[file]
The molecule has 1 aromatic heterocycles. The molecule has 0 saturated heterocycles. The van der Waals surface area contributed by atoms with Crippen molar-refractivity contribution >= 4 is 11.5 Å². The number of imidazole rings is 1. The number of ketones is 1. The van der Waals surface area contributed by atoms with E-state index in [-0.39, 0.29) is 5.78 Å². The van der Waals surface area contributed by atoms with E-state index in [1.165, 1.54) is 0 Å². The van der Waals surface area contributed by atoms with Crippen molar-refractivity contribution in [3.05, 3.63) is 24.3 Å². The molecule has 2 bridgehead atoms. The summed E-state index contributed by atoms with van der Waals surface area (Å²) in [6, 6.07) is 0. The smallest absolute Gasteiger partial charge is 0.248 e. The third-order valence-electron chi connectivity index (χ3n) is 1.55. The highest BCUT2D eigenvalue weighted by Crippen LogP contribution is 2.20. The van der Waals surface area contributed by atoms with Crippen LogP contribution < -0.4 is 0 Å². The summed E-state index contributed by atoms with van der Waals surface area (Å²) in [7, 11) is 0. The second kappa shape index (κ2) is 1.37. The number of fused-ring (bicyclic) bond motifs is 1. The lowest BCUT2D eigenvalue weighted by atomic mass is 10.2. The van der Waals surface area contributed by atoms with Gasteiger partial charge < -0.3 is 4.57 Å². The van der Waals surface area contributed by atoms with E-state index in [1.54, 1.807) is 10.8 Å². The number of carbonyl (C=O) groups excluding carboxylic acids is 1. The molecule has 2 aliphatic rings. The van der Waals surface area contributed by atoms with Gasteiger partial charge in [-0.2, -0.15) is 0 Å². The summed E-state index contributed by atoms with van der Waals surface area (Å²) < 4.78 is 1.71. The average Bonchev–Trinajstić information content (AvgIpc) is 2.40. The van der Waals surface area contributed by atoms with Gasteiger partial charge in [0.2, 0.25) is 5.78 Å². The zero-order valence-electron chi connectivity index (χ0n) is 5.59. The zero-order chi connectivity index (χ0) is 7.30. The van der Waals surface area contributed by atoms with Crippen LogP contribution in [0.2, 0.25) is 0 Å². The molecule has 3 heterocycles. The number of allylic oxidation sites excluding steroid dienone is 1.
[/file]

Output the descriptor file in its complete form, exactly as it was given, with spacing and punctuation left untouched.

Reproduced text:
The molecule has 1 aromatic heterocycles. The molecule has 0 saturated heterocycles. The van der Waals surface area contributed by atoms with Crippen molar-refractivity contribution >= 4 is 11.5 Å². The number of imidazole rings is 1. The number of ketones is 1. The van der Waals surface area contributed by atoms with E-state index in [-0.39, 0.29) is 5.78 Å². The van der Waals surface area contributed by atoms with E-state index in [1.165, 1.54) is 0 Å². The van der Waals surface area contributed by atoms with Crippen molar-refractivity contribution in [3.05, 3.63) is 24.3 Å². The molecule has 2 bridgehead atoms. The summed E-state index contributed by atoms with van der Waals surface area (Å²) in [6, 6.07) is 0. The smallest absolute Gasteiger partial charge is 0.248 e. The third-order valence-electron chi connectivity index (χ3n) is 1.55. The highest BCUT2D eigenvalue weighted by Crippen LogP contribution is 2.20. The van der Waals surface area contributed by atoms with Crippen LogP contribution < -0.4 is 0 Å². The summed E-state index contributed by atoms with van der Waals surface area (Å²) in [7, 11) is 0. The second kappa shape index (κ2) is 1.37. The number of fused-ring (bicyclic) bond motifs is 1. The lowest BCUT2D eigenvalue weighted by atomic mass is 10.2. The van der Waals surface area contributed by atoms with Gasteiger partial charge < -0.3 is 4.57 Å². The van der Waals surface area contributed by atoms with E-state index in [1.54, 1.807) is 10.8 Å². The number of carbonyl (C=O) groups excluding carboxylic acids is 1. The molecule has 2 aliphatic rings. The van der Waals surface area contributed by atoms with Gasteiger partial charge in [-0.2, -0.15) is 0 Å². The summed E-state index contributed by atoms with van der Waals surface area (Å²) < 4.78 is 1.71. The average Bonchev–Trinajstić information content (AvgIpc) is 2.40. The van der Waals surface area contributed by atoms with Gasteiger partial charge in [0.2, 0.25) is 5.78 Å². The zero-order valence-electron chi connectivity index (χ0n) is 5.59. The zero-order chi connectivity index (χ0) is 7.30. The van der Waals surface area contributed by atoms with Crippen LogP contribution in [0.2, 0.25) is 0 Å². The molecule has 3 heterocycles. The number of allylic oxidation sites excluding steroid dienone is 1.